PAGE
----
Murray Gold’s third season of composing for Doctor Who was a very interesting one, as the musical tone shifted significantly from mysterious and alien to much darker and more action-based. Looking back, it was one of the best choices he made for the show.
Season three of Doctor Who turned out to be dramatically different from the previous two. The return of the Master and first sighting of Gallifrey since the Time War not only radically changed the perspective of the show as a whole, but also allowed Murray Gold to dive much deeper into the Doctor musically and compose one of the best themes for him ever created; The Doctor Forever.
We’ll start with that, I think. Despite being track fifteen on the album, The Doctor Forever is the musical backbone of season 3; continuing to make appearances in the show to this day. The track starts off slowly, using vocals to sing out a simplified version of the Doctor’s new theme. It is heroic and dramatic yet very mysterious, which pretty much nails the Doctor’s character (Gold has always been very good at that). Orchestra then slowly builds up behind the vocals to create a victorious and great-sounding piece of music. This doesn’t last long however as the music then dives out of dramatic and into a fast pace with the Doctor’s action theme for the season. It is darker and more on-edge than the main theme but at the same time very adventurous and exciting, once again doing a great job of representing the Tenth Doctor.
The starting track of the album is entitled All The Strange, Strange Creatures and is the main theme for the season as a whole, cropping up in most episodes. It is a fast-paced and dramatic action setpiece, and unlike the Doctor’s action theme it is not heroic at all, being much darker and giving off a mood of ever-present danger. The orchestra is used fantastically here, with brass and drums at the forefront to hammer home the dark nature of the season overall. Given what the theme represents (the arrival of the Master – the Doctor’s arch nemesis) it is easy to see why Gold made this musical choice for season 3. It is also a welcome shift in tone from the lighter seasons 1 and 2, and does a great job of setting the musical scene for the rest of the album.
Martha’s Theme is the theme for the Doctor’s companion of season 3, and if I am honest it doesn’t come close to how good Rose’s Theme was from the previous album. Don’t get me wrong, it is a good theme, it just isn’t as good. Here Gold takes a similar approach to The Doctor Forever, starting off with vocals to get the basic notes of the theme across before letting the orchestra take over to flair up the music a bit more. Martha’s Theme is quite dramatic but slightly more upbeat than the Doctor’s, although similarly heroic in a few places. Overall Gold has composed a great companion piece here that works well with the Doctor’s, but it just isn’t quite on the same level that Rose’s is.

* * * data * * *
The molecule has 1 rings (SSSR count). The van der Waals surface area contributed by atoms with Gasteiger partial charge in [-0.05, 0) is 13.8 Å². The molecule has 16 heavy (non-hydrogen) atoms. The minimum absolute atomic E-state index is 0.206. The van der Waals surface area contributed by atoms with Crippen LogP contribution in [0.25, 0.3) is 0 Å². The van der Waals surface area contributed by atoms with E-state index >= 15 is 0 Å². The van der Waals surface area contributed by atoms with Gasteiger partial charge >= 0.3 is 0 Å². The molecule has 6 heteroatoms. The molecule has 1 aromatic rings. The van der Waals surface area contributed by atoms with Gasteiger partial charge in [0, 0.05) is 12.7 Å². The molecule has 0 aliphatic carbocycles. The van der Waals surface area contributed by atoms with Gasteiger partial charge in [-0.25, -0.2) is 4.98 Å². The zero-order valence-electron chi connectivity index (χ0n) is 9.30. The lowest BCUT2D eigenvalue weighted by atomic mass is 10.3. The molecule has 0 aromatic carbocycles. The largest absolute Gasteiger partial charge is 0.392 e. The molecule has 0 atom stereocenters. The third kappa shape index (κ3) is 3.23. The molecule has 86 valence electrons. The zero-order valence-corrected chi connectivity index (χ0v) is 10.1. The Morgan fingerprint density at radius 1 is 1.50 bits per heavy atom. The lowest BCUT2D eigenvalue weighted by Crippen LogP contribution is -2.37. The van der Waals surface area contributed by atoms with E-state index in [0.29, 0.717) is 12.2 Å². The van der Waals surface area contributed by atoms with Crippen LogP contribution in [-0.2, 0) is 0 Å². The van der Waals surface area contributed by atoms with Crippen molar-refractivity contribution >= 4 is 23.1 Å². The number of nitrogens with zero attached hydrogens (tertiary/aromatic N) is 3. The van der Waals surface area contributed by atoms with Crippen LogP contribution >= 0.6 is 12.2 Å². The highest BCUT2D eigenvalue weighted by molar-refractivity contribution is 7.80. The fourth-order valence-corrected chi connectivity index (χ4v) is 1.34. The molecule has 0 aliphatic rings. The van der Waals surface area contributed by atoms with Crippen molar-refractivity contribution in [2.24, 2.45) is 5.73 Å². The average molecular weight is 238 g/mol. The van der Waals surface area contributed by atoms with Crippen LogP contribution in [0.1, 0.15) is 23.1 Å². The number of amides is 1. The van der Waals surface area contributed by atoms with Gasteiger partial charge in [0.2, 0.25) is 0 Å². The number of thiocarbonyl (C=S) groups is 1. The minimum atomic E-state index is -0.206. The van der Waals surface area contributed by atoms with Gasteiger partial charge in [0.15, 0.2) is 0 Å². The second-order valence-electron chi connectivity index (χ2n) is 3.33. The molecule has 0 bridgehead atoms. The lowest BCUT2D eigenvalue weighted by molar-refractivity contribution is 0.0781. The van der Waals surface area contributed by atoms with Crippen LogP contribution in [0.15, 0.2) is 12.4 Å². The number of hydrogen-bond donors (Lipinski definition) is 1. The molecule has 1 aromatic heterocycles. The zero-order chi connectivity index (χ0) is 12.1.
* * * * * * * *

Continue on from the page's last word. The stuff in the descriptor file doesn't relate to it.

We now come onto the duller segment of the score for season 3. The Dalek theme returns in Evolution Of The Daleks, but in a slightly worse way – being faster-paced and a lot less threatening than the original composition. There is also a lot of music here from the two part Human Nature story, which is a strange choice given how little musical time the rest of the season’s episodes get, and there are far better episode scores in season 3 than Human Nature. The only piece really worth talking about here is The Dream Of A Normal Death, a very sad yet hopeful piece where the Doctor dreams of having a normal human life. Once again vocals take prominence here as they seem to be Gold’s best way of getting emotion across.
The Runaway Bride is one of Gold’s best action pieces, where he brings out the brass and jazzy-sounding instruments in a frantic and epic chase as the TARDIS races to rescue Donna from an evil Santa robot driving a taxi. The fast pace continues with a good three minutes of action before concluding with a victorious and frankly amazing sounding finale, making for a fantastic and standout track overall.
The mood of the album then changes dramatically as the score enters the Master’s musical area. The Futurekind brings back that dark and frantic drama set up in All The Strange, Strange Creatures, which is then continued through Yana and into The Master Vainglorious, the main theme for the character. It is a villainous and ominous-sounding track, and does a great job of getting across the psychopathic and insane character that the Master is.
The score then shifts to a more solemn setting in This Is Gallifrey, the standout cue of the album. This is the first time Gallifrey has had a theme of its own, and it was so important that Gold nail the music for the Doctor’s people. Thankfully he did, in spades. Strings are primarily used but also a fair amount of percussion, with brass kicking in at small intervals. These combined created an amazing theme that somehow manages to be sentimental (to represent how the Doctor chooses to remember his people) and threatening (how they actually were before their “destruction”) at the same time. It is a musical feat not to be taken lightly, as it creates quite a sad yet hopeful feeling overall for the Time Lords which absolutely nails their characters. This Is Gallifrey is a fantastic composition, and the award of standout cue of the album is well deserved.
Overall then, Murray Gold’s score to season three of Doctor Who is amazing. The season had a very different tone to past seasons in order to represent the return of the Master and prepare for the Time Lords. The action music in particular is fantastic, with The Runaway Bride and All The Strange, Strange Creatures being the best examples. However Gold shines the most in his emotional pieces, particularly in The Doctor Forever and This is Gallifrey which have some pretty heart-wrenching as well as heroic moments.
So far, so brilliant, Mr. Gold.
Standout Cue: 23. This Is Gallifrey